LEGO’s previous attempt at marketing and releasing an all-girl line, called the Friends line, was met with great financial success, but many women took to the internet to voice their opposition to the new set.  With the popular hashtag #LiberateLEGO, women expressed their disapproval of LEGO’s decision to stereotype women into being carefree shoppers who wear pink… a lot of pink.  

Seven year old Charlotte Benjamin captured the LEGO Company and the world’s attention when she sent in a hand-written letter, asking that LEGO “make more LEGO girl people and let them go on adventures and have fun.”  Charlotte’s plea was in direct response to the LEGO Friends line, where the female characters, in Charlotte’s words, “sit at home, go to bed, and shop,” while the boys “went on adventures, worked, saved people, and had jobs, even swam with sharks.”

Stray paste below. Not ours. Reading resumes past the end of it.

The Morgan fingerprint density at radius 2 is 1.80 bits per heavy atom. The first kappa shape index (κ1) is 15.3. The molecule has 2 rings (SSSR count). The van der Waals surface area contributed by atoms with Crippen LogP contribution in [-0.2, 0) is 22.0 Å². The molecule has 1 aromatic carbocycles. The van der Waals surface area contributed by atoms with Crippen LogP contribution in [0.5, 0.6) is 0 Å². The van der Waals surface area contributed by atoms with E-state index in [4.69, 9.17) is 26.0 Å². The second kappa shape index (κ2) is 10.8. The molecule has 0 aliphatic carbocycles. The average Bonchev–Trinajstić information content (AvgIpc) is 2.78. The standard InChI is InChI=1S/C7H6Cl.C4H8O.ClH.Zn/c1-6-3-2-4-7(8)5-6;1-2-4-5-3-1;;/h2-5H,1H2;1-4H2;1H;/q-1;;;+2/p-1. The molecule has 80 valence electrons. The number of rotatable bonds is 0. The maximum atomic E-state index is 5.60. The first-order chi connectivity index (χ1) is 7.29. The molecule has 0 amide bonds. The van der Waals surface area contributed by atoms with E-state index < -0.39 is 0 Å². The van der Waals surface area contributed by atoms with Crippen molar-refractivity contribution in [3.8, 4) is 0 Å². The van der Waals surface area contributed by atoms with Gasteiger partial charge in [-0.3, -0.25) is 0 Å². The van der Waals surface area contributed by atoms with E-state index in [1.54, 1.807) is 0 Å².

Charlotte will be pleased to know that LEGO’s new female scientist set will include women who hold some of the most adventurous jobs, including oceanographer Sylvia Earle, who swam with sharks on many occasions.

LEGO hopes the new female scientist set will ease the publics’ concern about how the toy company may or may not be including women in their more adventurous sets.

Watch LEGO’s announcement of the new line here:

Wednesday, June 4, 2014

The Time for STEM is Now

What could be more important to President Obama than a visit from recent Super Bowl champions, the Seattle Seahawks?  Well, possibly a visit from a group of gifted young students to this year’s White House Science Fair.

“As a society we have to celebrate outstanding work by young people in science,” stated the President.  “Superstar biologists and engineers, and rocket scientists and robot builders, they don’t always get the attention they deserve, but they’re what’s going to transform society.”